Albert Einstein once said that compounding interest is the most powerful force in the universe. Luckily, you don’t have to be as smart as Albert Einstein to understand this simple, yet very powerful concept.
The wonder of compounding can substantially grow your money over time. The simple idea is that the investor is generating earnings on an asset’s reinvested earnings. In order to work, you will need initial investment, re-investment of earnings, and time. The earlier you start, the more you are able to accelerate the income potential of your original investment. Metaphorically, you can think of compounding interest as a snowball rolling downhill: it is going to get bigger over time as it accumulates more snow along the way.
Let’s say that you have $10,000 today and you can put it in a savings account that pays 5%. For simplicity purposes, the interest is compounded annually. This means that in a year, you will have $10,500 ($10,000*5%). Now, let’s assume that rather than withdrawing your interest gain of $500, you keep it in there for another year. If you continue to earn the same 5% rate, your investment will grow to $11,025 ($10,500*5%). As you can see, by reinvesting your earnings of $500 with your principal of $10,000 at 5% interest rate, you will be able to generate an additional $25 that you otherwise wouldn’t have if you invested just the principal of $10,000 at 5% in year two. In year three, you will have $11,576 ($11,025*5%). Without compounding interest, at the end of the year three, you would have $11,500 which is $76 ($11,576-$11,500) less than with compounding interest. This might not sound like a lot at the beginning, but it will make a big difference as time passes in the long run.
The Rewards of Starting Saving Early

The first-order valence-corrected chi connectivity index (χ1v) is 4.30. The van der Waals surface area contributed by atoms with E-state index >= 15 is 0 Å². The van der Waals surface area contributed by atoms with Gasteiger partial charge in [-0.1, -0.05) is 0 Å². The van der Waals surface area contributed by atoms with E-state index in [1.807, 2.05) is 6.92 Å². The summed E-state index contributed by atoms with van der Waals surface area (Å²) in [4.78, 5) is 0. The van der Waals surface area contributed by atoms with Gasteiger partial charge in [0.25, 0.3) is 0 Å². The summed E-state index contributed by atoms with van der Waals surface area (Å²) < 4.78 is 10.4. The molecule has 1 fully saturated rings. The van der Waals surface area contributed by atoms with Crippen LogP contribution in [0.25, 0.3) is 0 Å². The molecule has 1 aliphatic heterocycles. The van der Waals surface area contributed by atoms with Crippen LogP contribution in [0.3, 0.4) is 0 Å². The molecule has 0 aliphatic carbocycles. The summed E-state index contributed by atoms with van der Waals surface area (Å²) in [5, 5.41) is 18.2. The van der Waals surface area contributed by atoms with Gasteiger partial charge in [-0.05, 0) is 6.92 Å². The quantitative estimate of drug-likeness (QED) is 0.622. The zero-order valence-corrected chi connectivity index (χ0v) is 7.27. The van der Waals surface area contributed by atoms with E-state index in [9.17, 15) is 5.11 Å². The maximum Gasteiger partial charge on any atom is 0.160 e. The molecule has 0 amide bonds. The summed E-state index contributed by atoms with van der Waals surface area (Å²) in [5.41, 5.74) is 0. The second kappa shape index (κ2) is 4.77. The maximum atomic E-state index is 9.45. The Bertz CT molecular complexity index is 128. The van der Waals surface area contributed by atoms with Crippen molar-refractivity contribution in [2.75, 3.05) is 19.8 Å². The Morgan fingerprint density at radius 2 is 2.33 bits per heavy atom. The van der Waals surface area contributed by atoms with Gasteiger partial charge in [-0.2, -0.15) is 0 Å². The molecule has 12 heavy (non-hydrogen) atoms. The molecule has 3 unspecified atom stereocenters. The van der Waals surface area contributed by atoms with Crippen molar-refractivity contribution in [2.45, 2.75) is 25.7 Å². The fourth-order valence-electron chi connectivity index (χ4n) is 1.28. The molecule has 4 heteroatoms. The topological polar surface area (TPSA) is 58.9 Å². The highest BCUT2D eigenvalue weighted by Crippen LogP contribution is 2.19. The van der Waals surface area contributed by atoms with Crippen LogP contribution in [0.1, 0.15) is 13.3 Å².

Let’s consider a hypothetical situation of twin sisters Jessica and Kim. Jessica and Kim just graduated from college at age 25 and they were able to get very good jobs that offered them a $5,000 signing bonus.
Jessica starts saving now
Jessica decided she was going to put $5,000 towards her savings account right away at age 25. The savings account offered Jessica 5% annual interest rate. After 35 years, when Jessica is 60 years old, she will have $27,580.08 ($5,000*[1+5%]^35) in her savings account.
Kim starts saving 10 years later
On the other side, Kim spent her signing bonus when she started working at age 25. After 10 years, when Jennifer was 35, she started worrying about her retirement and decided to put $5,000 towards her savings account at 5% annual interest rate. After 25 years, when Kim is 60 years old, she will have $16,125.50 ($5,000*[1+5%]^25).
Jessica is able to make $11,454.58 ($27,580.08-$16,125.50) more than Kim just by starting 10 years earlier. Both Jessica and Kim were able to generate funds by not doing much rather than just letting their money grow with compounding interest. This is a very simple example, but you can imagine how much money you would be able to generate if you have a higher initial investment to start with or if you are putting away a monthly portion of your paycheck towards your savings account that is using compounding interest. If you allow enough time, the power of compounding can do wonders for your financial goals!
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